Brasa cooks up an impressive benefit for Land Stewardship Project
As the sky turned dusky, diners began arriving at Brasa in St. Paul, ignoring the signs saying "Closed for a benefit." Tickets in hand, they knew they were in the right place--a specially prepared dinner by celebrated chef Alex Roberts to raise funds for the Land Stewardship Project, a group dedicated to sustainable agriculture. In raggy Run-DMC T-shirts and business suits, everyone from 11-year-olds to octogenarians found seats next to strangers at the family-style tables and made themselves at home by pouring open bottles of Morgan Creek Vineyards wine--not a bad social lubricant.
And then, over the din, the parade of food began.
The starters were cause for oohs and aahs--bowls of stunning red and yellow heirloom tomatoes with cornbread and basil, fresh nuggets of Prairie Breeze raw-milk sharp cheddar, green beans with perfect leaves of lettuce and lightly fried onion strings, and smoked chicken salad that diners sandwiched between perfectly golden crostini and equally golden pear compote.
Ninety guests were served during the first of two seatings for the benefit.
As the waitstaff gently extracted the empty bowls, the main course was delivered. At least 30 pounds of beef and 50 pounds of pork ribs were brought in for the two seatings, thanks to Ryan Jepsen of Grass Run Farms.
The dull roar was broken by clinking glasses, and Mike McMahon, LSP's membership coordinator and the point person for the benefit, welcomed attendees. He briefly highlighted the nonprofit's work promoting policy that evens the playing field for family farms at all levels of government, trains first-time farmers in low-cost, sustainable farming techniques in a Farm Beginnings program, and, probably most visibly to the average person, supports community-based food and economic development, connecting consumers and farmers through its CSA directory and other resources.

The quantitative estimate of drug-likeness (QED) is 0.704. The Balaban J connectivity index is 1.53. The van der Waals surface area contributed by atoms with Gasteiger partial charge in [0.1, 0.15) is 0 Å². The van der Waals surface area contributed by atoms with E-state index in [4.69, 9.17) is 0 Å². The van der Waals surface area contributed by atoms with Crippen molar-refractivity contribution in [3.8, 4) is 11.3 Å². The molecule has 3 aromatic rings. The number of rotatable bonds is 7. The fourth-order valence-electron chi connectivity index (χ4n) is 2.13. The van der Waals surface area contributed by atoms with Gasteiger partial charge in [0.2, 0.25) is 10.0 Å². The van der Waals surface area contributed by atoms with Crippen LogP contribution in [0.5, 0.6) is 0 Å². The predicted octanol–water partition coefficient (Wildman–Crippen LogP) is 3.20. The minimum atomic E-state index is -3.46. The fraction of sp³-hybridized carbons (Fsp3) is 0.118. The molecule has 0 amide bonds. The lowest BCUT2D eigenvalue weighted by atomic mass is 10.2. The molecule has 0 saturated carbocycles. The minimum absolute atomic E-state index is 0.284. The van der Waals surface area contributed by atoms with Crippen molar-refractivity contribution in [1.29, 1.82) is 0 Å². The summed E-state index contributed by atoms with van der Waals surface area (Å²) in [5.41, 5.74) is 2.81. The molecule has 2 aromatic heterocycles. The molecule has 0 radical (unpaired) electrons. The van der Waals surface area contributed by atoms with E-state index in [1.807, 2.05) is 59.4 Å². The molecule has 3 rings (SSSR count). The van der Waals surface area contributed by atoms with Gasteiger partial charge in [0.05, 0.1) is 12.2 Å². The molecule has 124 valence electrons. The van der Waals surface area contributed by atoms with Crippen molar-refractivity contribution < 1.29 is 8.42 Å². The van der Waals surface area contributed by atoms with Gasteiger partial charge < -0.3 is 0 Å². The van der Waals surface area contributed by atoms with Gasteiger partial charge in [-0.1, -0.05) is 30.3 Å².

The guests' conversations flowed from favorite CSA farms to involvement with the Land Stewardship Project to how Roberts picked the names of his restaurants, studded with interjections of "Have you tried the..." as the chef made his way around the dining room to greet everyone.
It was truly an impressive meal, though not every course was noteworthy. The corn fritters, though hot and crispy, lacked flavor, and the cheesecake brownie was only so-so. But the most successful dishes--the starters--were stunning, and the peach pudding with blueberry sauce and whipped cream held small chunks of the season's best peaches and blueberries, bursting with summer flavor.
The farthest any of the dinner's ingredients came (save for chocolate and sugar) was the beef processed in Nebraska--although it was raised in Elgin, Minnesota. Nearly everything--down to the vegetarian baked black beans--was produced and procured in Minnesota and Iowa.
Chef Alex Roberts has two more benefit dinners in the works, supporting other local organizations. Stay tuned for more information. In the meantime, check out the Land Stewardship Project for resources on how to find a CSA--or even how to buy your own farm.
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